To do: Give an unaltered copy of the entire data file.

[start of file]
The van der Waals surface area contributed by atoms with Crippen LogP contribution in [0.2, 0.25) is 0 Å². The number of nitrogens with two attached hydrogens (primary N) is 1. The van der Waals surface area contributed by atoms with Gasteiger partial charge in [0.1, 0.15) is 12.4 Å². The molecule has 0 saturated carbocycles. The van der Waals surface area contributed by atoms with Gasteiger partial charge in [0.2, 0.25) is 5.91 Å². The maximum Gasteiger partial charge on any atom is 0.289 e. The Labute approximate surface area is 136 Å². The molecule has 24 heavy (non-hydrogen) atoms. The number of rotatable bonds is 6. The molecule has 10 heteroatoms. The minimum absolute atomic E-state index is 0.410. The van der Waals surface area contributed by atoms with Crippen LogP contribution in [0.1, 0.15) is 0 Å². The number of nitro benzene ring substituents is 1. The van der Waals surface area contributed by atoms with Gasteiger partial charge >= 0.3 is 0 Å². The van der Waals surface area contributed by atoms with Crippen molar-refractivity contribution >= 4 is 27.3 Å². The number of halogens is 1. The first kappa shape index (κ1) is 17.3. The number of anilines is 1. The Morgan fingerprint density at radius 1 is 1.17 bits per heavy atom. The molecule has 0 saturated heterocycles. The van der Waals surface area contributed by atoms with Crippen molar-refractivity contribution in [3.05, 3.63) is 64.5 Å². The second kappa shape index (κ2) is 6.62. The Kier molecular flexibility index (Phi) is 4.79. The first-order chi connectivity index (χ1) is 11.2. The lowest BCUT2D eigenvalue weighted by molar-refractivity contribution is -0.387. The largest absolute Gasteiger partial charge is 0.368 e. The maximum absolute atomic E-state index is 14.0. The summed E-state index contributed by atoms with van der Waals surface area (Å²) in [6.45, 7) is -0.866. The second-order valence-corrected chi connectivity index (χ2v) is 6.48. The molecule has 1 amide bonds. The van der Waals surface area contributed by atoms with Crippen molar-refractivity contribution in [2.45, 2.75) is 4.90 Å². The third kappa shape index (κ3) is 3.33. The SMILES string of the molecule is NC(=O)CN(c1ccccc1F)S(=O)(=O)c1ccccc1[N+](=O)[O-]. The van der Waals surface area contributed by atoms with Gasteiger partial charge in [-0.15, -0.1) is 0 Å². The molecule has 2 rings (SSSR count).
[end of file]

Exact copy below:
The van der Waals surface area contributed by atoms with Crippen LogP contribution in [0.2, 0.25) is 0 Å². The number of nitrogens with two attached hydrogens (primary N) is 1. The van der Waals surface area contributed by atoms with Gasteiger partial charge in [0.1, 0.15) is 12.4 Å². The molecule has 0 saturated carbocycles. The van der Waals surface area contributed by atoms with Gasteiger partial charge in [0.2, 0.25) is 5.91 Å². The maximum Gasteiger partial charge on any atom is 0.289 e. The Labute approximate surface area is 136 Å². The molecule has 24 heavy (non-hydrogen) atoms. The number of rotatable bonds is 6. The molecule has 10 heteroatoms. The minimum absolute atomic E-state index is 0.410. The van der Waals surface area contributed by atoms with Crippen LogP contribution in [0.1, 0.15) is 0 Å². The number of nitro benzene ring substituents is 1. The van der Waals surface area contributed by atoms with Gasteiger partial charge >= 0.3 is 0 Å². The van der Waals surface area contributed by atoms with Crippen molar-refractivity contribution >= 4 is 27.3 Å². The number of halogens is 1. The first kappa shape index (κ1) is 17.3. The number of anilines is 1. The Morgan fingerprint density at radius 1 is 1.17 bits per heavy atom. The molecule has 0 saturated heterocycles. The van der Waals surface area contributed by atoms with Crippen molar-refractivity contribution in [3.05, 3.63) is 64.5 Å². The second kappa shape index (κ2) is 6.62. The Kier molecular flexibility index (Phi) is 4.79. The first-order chi connectivity index (χ1) is 11.2. The lowest BCUT2D eigenvalue weighted by molar-refractivity contribution is -0.387. The largest absolute Gasteiger partial charge is 0.368 e. The maximum absolute atomic E-state index is 14.0. The summed E-state index contributed by atoms with van der Waals surface area (Å²) in [6.45, 7) is -0.866. The second-order valence-corrected chi connectivity index (χ2v) is 6.48. The molecule has 1 amide bonds. The van der Waals surface area contributed by atoms with Crippen molar-refractivity contribution in [2.45, 2.75) is 4.90 Å². The third kappa shape index (κ3) is 3.33. The SMILES string of the molecule is NC(=O)CN(c1ccccc1F)S(=O)(=O)c1ccccc1[N+](=O)[O-]. The van der Waals surface area contributed by atoms with Gasteiger partial charge in [-0.15, -0.1) is 0 Å². The molecule has 2 rings (SSSR count).